The government is currently discussing the details of a $2.5bn aid package from Qatar, by way of special IPO agreements made in dollars.
This comes a week after Qatar’s announcement that it would provide Egypt with an additional $2bn in addition to an already agreed upon $500m package.
Unfortunately, Egypt’s debt and the need to pay it off in foreign currency means that despite these deposits, Egypt’s foreign currency reserves have been unable to rise.
Egypt’s cabinet discussed plans yesterday to regarding a proposed agreement with Qatar’s Ahly Bank, aimed at obtaining funds as fast as possible. Transfer of the IPO would occur in accordance with the service provisions contract signed between the Ministry of Finance and the Qatar National Bank (QNB).
A high level government source said that in order to expedite the process, the government would need to appoint a number of IPO managers, local and international law consultants, and payment agents, as stipulated in Egypt’s law governing tenders and auctions.
Yesterday, the Cabinet studied the effects of expediting the release of the contract, while the prime minister agreed to a series of appointments for all positions having to do with its release.
An agreement is expected to be released soon that will cover the sale of IPO’s and government bonds over the next three months, in addition to the appointment of all sides party to the agreement.
Experts stated that an alternative was being created, which so far has not met support from the government. This would consist of signing a document agreement with Qatar, and informing the Ministry of Finance of the conclusion of its release, without having adhered to the Egypt’s laws governing tenders and auctions.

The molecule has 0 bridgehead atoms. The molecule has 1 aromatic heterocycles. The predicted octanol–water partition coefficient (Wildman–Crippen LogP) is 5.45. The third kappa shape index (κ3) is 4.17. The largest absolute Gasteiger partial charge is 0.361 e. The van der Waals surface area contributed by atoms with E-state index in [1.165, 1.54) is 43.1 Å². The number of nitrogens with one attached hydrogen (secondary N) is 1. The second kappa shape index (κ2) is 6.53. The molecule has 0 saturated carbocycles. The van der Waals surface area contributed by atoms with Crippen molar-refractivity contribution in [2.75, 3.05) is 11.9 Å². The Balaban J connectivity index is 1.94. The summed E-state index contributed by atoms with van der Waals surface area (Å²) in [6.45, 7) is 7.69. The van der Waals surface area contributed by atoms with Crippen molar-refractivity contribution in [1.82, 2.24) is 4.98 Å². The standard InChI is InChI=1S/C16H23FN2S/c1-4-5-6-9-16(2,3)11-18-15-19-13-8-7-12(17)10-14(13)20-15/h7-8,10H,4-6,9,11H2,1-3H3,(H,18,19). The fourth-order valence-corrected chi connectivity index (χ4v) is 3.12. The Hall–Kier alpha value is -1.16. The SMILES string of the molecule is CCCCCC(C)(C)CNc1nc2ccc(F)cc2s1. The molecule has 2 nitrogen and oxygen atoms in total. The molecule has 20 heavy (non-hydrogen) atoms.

Reuters released a statement made by the Qatari Prime Minister saying that Qatar would stand by Egypt and did not wish to see it go bankrupt, adding that it was in the interest of the IMF to do so as well.
The government consulted yesterday with Youssef Kamal Hussein, Qatar’s finance minister, to go over the details of the contract once again in an attempt to extend the duration of its release. Some officials stated that these moves were “short-sighted” and did not comply with international standards.
The rate of return for these bonds was also discussed, which were determined to have a special price, different from the actual price of Egyptian bonds on the international market. This would leave bonds subject to the whims of supply and demand politics and the conditions of the market.
Egypt’s credit rating continues to be downgraded, leading many countries to be averse to investing in Egypt for fear of increased risk and an unstable market.
Government bonds are in the process of being approved to be traded on the world market, and inserting them onto the Luxembourg stock exchange.
Qatar is expected to respond to reservations on the Egyptian side, particularly concerning term bonds.
According to Minister of Planning Ashraf Al-Arabi, Egypt’s foreign currency reserves have hit $14bn, while the acceptance of Egypt’s IMF loan stipulated that those reserves must increase to $20bn.